By Aaron Wherry - Friday, June 29, 2012 - 0 Comments
Stephen Harper, June 2008. It’s one thing that they, the criminals do not get it, but if you don’t mind me saying, another part of the problem for the past generation has been those, also a small part of our society, who are not criminals themselves, but who are always making excuses for them, and when they aren’t making excuses, they are denying that crime is even a problem: the ivory tower experts, the tut-tutting commentators, the out-of-touch politicians. “Your personal experiences and impressions are wrong,” they say. “Crime is not really a problem.” I don’t know how you say that.
Rob Nicholson, July 2008. “We don’t govern by statistics in our government.”
Rob Nicholson, July 2009. “We don’t govern on the latest statistics.”
Rob Nicholson, September 2011. “We’re not governing on the basis of the latest statistics.”
Vic Toews’ spokeswoman, yesterday. But a spokeswoman for Federal Public Safety Minister Vic Toews disputed their claims, saying since the Conservatives took office, firearms-related homicides have decreased by 28%. “These statistics show that our government’s tough-on-crime approach is working,” Julie Carmichael said in an email.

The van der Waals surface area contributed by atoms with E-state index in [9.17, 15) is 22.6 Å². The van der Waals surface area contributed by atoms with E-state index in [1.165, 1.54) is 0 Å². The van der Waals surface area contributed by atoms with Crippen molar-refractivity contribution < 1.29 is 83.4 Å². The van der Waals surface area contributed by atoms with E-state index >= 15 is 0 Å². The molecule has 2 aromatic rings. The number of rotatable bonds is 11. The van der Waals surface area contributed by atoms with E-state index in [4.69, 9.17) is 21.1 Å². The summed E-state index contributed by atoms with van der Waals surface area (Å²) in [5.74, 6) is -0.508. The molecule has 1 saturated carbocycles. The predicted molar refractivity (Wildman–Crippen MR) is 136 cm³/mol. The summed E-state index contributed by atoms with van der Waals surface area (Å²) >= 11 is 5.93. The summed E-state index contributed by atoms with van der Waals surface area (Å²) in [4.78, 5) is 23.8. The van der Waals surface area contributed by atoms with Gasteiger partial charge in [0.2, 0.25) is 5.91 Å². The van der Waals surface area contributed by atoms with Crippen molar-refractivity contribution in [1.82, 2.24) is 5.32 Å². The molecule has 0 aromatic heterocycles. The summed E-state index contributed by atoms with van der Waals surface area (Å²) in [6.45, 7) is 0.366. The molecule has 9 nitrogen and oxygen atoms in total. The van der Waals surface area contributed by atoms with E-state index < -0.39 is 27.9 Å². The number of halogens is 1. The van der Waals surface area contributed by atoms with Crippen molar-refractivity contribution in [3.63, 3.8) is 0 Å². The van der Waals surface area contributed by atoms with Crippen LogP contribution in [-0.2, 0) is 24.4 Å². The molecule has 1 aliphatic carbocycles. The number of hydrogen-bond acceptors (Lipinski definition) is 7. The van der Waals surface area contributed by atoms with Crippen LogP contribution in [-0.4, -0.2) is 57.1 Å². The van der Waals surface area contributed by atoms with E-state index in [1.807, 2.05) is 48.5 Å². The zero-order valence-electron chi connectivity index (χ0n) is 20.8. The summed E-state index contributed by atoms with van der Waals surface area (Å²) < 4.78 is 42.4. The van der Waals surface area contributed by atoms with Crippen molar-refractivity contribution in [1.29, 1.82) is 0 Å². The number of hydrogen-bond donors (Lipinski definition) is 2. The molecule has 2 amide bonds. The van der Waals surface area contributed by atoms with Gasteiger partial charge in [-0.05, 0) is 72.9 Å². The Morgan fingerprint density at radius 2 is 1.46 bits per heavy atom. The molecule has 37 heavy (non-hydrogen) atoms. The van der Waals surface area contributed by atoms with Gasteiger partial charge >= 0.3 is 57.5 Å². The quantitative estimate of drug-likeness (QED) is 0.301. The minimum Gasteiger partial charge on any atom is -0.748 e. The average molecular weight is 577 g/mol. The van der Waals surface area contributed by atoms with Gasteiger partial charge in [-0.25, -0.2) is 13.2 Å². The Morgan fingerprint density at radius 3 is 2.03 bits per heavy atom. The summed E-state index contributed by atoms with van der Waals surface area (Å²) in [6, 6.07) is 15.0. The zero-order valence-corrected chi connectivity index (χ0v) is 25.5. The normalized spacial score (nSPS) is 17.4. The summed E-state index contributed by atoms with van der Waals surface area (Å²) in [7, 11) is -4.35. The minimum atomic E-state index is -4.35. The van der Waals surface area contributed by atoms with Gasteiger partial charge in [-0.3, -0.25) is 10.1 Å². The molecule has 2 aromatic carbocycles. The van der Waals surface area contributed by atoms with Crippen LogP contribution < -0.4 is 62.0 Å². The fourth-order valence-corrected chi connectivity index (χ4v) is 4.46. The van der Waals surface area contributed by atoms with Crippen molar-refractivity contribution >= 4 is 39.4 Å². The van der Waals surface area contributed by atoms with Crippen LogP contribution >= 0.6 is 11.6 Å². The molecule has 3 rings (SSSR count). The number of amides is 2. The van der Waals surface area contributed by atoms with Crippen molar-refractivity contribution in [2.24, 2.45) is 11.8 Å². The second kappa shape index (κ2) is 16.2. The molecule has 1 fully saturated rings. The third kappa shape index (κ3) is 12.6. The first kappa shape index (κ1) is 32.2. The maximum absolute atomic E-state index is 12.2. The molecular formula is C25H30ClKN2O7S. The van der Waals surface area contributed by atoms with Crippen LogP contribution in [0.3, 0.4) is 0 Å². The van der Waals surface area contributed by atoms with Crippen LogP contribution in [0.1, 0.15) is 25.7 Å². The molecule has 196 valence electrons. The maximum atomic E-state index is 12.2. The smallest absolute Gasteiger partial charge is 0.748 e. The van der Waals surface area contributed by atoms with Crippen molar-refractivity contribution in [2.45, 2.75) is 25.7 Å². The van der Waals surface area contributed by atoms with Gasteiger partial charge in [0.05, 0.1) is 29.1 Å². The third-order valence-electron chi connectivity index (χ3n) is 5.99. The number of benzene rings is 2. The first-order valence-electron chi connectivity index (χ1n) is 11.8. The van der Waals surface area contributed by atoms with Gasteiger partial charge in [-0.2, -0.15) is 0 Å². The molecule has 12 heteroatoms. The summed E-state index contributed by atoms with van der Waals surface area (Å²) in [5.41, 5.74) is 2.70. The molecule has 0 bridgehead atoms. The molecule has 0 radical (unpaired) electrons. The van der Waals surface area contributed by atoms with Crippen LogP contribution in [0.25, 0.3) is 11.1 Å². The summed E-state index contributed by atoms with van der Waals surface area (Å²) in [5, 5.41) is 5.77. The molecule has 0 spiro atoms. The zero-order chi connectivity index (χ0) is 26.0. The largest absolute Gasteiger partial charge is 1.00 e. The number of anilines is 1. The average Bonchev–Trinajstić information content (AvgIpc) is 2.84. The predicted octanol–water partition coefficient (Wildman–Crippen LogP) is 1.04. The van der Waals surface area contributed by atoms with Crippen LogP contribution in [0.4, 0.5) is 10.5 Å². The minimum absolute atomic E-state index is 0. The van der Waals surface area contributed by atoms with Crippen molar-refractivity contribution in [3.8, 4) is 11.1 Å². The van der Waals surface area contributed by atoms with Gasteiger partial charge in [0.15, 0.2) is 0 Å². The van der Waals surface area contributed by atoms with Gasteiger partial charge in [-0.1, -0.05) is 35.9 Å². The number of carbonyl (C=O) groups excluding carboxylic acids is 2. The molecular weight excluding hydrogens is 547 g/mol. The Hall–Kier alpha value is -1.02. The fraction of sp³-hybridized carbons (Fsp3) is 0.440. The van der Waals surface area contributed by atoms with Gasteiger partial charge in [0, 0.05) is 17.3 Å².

The national homicide rate peaked in 1975 at 3.03 homicides per 100,000 people. It has gradually declined since then, first falling under 2.0 in 1997.
By Aaron Wherry - Wednesday, October 26, 2011 at 12:09 PM - 5 Comments
The murder rate fell again in 2010
In 2010, police reported 554 homicides in Canada, 56 fewer than the year before. This decline follows a decade of relative stability. The homicide rate fell to 1.62 for every 100,000 population, its lowest level since 1966.
Firearms-related and gang-related homicides declined. The number of homicides by intimate partners (including spouses) was stable.